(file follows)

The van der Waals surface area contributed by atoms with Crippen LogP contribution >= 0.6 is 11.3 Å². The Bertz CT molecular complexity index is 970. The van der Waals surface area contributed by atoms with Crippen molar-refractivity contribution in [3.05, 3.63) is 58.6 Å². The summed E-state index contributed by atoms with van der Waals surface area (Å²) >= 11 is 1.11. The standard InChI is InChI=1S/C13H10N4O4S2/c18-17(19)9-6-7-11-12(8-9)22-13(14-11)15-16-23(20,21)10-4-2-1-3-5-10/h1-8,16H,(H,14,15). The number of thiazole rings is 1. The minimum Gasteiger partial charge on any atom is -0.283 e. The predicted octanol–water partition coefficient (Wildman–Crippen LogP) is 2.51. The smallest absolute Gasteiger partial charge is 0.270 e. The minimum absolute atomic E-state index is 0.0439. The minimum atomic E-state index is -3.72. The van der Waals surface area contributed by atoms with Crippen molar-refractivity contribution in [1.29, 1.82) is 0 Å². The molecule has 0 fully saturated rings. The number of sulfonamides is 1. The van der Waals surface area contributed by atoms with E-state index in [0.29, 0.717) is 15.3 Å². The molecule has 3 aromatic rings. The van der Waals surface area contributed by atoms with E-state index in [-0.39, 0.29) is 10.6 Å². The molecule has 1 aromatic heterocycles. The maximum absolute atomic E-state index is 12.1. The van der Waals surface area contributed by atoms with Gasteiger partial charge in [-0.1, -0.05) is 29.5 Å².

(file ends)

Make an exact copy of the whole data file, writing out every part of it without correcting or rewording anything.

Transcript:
The van der Waals surface area contributed by atoms with Crippen LogP contribution >= 0.6 is 11.3 Å². The Bertz CT molecular complexity index is 970. The van der Waals surface area contributed by atoms with Crippen molar-refractivity contribution in [3.05, 3.63) is 58.6 Å². The summed E-state index contributed by atoms with van der Waals surface area (Å²) >= 11 is 1.11. The standard InChI is InChI=1S/C13H10N4O4S2/c18-17(19)9-6-7-11-12(8-9)22-13(14-11)15-16-23(20,21)10-4-2-1-3-5-10/h1-8,16H,(H,14,15). The number of thiazole rings is 1. The minimum Gasteiger partial charge on any atom is -0.283 e. The predicted octanol–water partition coefficient (Wildman–Crippen LogP) is 2.51. The smallest absolute Gasteiger partial charge is 0.270 e. The minimum absolute atomic E-state index is 0.0439. The minimum atomic E-state index is -3.72. The van der Waals surface area contributed by atoms with Crippen molar-refractivity contribution in [1.29, 1.82) is 0 Å². The molecule has 0 fully saturated rings. The number of sulfonamides is 1. The van der Waals surface area contributed by atoms with E-state index in [0.29, 0.717) is 15.3 Å². The molecule has 3 aromatic rings. The van der Waals surface area contributed by atoms with E-state index in [-0.39, 0.29) is 10.6 Å². The molecule has 1 aromatic heterocycles. The maximum absolute atomic E-state index is 12.1. The van der Waals surface area contributed by atoms with Gasteiger partial charge in [-0.1, -0.05) is 29.5 Å².